The First IBC-Enabled Rollups
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The world of blockchain technology is constantly evolving, and the need for seamless communication between different chains has become paramount. Enter IBC (Inter-Blockchain Communication Protocol), a groundbreaking protocol that enables the transfer of data between any two blockchains. In this blog post, we will delve into the key components of IBC, explore how it works, highlight its unique advantages over other communication solutions, and examine its recent implementation on Cascade, the first interchain SVM rollup powered by Eclipse and Injective.
What are the key components?
At its core, IBC defines a set of standards that govern the authentication and transportation of data between two chains. For successful communication using IBC, the following components are required:
- Implementation of the IBC core communication protocol on each chain
- For each chain, a light client of the other chain that can verify block integrity and consensus information
- An off-chain program called a relayer responsible for querying the IBC messages on each chain and delivering corresponding IBC messages to the other chain when necessary
How does it work?
To initiate communication between two chains using IBC, a connection and a channel need to be established. This process involves four steps, similar to a TLS handshake: open-init (A), open-try (B), open-ack (A), and open-confirm (B), where A and B represent the chains involved.
Once a channel is opened, applications on one chain can start sending messages to the other chain as packets via a two-step process: send (A) and ack (B).
Fungible token transfers (e.g. for ERC-20 or SPL tokens) are implemented as an additional protocol on top of the generic packet-sending interface, and is specified in ICS 20. A token transfer application on each side of the transfer will verify that the token transfer is valid, and then burn tokens on the sending side to make them available on the receiving side.
What are the differences between IBC and other communication solutions?
IBC's security model sets it apart from other communication solutions. Trust in IBC relies solely on the correct implementation of the core protocol on each chain and the accurate verification of data by the light clients. No additional trust assumptions are necessary, even for the relayers responsible for delivering messages between chains.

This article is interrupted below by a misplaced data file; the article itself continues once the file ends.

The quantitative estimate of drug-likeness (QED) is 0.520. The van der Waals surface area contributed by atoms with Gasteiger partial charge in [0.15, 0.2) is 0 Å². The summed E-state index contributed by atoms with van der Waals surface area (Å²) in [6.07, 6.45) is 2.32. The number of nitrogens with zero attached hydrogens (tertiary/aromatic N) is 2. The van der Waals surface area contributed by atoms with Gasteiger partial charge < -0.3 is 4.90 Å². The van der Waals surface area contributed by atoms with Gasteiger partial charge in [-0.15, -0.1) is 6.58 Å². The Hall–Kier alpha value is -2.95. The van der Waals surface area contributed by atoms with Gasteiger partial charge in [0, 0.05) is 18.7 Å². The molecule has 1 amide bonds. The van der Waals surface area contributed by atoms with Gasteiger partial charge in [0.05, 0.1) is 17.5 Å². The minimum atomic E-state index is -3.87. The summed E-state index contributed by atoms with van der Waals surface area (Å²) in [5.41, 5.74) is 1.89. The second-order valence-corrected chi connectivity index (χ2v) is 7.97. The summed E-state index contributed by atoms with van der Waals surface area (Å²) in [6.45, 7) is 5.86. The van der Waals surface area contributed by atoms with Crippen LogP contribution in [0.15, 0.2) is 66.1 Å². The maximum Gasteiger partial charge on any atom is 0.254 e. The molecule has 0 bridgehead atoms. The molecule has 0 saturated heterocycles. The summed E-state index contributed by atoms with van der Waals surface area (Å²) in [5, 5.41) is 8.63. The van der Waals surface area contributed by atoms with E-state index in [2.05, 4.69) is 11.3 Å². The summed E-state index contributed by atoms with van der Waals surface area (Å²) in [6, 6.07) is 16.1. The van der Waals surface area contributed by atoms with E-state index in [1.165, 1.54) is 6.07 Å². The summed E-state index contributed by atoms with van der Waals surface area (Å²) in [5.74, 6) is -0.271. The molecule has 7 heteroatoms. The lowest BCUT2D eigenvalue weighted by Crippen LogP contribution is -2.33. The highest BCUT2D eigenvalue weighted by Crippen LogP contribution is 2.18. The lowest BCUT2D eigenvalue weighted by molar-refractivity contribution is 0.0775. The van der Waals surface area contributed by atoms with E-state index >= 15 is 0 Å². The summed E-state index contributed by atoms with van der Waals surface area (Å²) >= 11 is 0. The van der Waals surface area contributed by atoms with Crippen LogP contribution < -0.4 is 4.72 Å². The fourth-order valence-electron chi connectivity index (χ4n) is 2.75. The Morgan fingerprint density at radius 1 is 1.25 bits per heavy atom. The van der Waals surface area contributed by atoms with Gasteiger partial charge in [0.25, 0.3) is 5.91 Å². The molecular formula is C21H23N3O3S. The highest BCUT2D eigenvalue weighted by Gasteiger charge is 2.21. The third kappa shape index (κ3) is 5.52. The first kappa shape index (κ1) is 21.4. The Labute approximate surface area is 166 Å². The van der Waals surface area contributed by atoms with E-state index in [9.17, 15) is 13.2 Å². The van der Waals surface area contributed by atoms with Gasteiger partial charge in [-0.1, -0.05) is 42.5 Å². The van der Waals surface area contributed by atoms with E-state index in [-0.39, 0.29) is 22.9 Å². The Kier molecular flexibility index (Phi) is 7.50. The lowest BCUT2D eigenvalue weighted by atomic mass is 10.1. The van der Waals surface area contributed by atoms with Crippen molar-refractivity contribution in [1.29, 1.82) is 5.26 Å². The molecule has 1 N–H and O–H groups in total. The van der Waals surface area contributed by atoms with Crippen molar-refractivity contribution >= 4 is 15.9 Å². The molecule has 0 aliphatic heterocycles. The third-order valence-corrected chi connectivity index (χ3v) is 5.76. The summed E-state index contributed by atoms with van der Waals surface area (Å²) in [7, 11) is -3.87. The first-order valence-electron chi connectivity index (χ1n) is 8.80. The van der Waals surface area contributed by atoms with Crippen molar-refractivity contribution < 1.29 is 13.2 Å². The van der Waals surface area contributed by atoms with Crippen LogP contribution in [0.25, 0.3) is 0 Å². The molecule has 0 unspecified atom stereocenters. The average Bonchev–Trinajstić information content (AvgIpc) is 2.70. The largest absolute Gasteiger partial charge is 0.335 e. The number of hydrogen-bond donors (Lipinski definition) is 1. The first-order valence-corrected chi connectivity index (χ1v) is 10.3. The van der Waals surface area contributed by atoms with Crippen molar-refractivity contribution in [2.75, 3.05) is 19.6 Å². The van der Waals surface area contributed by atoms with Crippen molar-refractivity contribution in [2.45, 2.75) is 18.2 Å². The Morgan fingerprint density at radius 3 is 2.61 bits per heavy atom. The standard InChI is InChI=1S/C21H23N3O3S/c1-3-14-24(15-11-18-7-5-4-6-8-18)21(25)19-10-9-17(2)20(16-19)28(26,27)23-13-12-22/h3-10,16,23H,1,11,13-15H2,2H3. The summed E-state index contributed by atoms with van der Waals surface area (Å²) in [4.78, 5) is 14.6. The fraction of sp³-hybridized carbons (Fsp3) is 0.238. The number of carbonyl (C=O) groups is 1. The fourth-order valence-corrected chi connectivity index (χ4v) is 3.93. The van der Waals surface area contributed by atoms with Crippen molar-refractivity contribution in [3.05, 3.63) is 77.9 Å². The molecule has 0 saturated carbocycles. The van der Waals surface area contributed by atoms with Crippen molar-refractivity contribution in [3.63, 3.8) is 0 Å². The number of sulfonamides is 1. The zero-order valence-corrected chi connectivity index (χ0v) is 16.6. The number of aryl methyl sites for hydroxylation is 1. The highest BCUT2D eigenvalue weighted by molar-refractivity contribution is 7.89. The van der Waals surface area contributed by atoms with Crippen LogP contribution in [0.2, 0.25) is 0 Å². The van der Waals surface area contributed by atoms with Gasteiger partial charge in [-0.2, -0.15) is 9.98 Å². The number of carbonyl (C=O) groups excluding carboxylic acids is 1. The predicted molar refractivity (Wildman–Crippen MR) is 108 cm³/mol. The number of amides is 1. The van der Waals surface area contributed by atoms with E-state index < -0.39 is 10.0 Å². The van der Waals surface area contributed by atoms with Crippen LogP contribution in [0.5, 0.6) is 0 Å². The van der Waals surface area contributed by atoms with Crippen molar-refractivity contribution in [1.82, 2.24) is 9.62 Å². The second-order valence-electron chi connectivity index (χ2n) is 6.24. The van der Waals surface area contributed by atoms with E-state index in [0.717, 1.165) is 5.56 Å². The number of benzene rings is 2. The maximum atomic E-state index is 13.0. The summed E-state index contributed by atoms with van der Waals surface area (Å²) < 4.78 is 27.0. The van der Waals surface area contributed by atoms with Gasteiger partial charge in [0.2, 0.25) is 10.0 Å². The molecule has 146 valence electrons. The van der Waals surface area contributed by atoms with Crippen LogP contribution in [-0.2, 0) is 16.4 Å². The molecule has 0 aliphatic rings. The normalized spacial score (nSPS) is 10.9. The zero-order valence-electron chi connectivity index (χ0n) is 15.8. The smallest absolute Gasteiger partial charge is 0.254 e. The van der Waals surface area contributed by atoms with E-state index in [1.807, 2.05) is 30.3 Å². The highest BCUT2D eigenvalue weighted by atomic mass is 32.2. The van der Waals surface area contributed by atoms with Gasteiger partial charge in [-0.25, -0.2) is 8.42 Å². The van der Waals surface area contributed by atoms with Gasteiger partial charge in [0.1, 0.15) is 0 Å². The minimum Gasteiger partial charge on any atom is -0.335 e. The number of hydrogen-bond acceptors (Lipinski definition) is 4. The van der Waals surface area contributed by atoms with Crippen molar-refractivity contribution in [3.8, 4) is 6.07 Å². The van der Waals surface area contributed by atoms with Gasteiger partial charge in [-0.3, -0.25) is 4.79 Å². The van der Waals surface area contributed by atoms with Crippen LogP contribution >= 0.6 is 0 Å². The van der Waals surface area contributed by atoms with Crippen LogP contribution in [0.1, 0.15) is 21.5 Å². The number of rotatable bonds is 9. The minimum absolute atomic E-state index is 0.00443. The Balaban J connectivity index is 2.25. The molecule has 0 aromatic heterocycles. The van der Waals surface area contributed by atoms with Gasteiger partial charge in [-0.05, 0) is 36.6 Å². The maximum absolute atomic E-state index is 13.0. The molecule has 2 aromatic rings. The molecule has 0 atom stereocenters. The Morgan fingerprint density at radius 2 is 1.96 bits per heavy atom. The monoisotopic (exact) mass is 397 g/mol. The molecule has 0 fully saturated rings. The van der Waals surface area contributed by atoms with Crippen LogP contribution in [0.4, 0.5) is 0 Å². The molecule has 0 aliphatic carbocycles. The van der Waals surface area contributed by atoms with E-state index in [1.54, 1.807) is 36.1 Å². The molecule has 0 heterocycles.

This is different from the trust model for Hyperlane or Wormhole, which relies on trusting a guardian network of operators of the bridge to be correctly secured against hacks. However, IBC’s security comes at a cost: it is much more time-consuming to implement IBC communication between two chains, as every pair of chains requires two corresponding light clients to be written and verified for correctness and security.
Put another way, IBC is to Hyperlane as Uniswap is to Coinbase: IBC is more decentralized and requires no trust assumptions other than its implementation, but can be challenging to implement correctly, similar to smart contracts in general.
How does IBC work on Cascade?
Cascade, the first interchain SVM rollup developed by Injective and Eclipse, has taken the integration of IBC to new heights. By enabling Solana developers to seamlessly deploy their contracts and dApps onto Injective, Cascade expands the possibilities of cross-chain communication. Although Eclipse is not built from the Cosmos SDK, IBC support has been added to unleash the full potential of this interchain rollup.
We plan to enable existing IBC relayers to work with Eclipse rollups by spinning up a proof-of-authority (POA) Tendermint chain for each Eclipse rollup that contains the Merklized IBC state for each block on the original rollup. This enables existing Tendermint light clients to work seamlessly with Eclipse rollups. In the future, we will decentralize the validator set of each Tendermint chain so that a diverse group of validators can confirm that state transitions are being computed correctly.
Cascade is now live on the Injective testnet, with a migration to the mainnet planned in the near future. Developers eager to explore the depths of Cascade's capabilities can dive into the comprehensive Cascade developer documentation available at:
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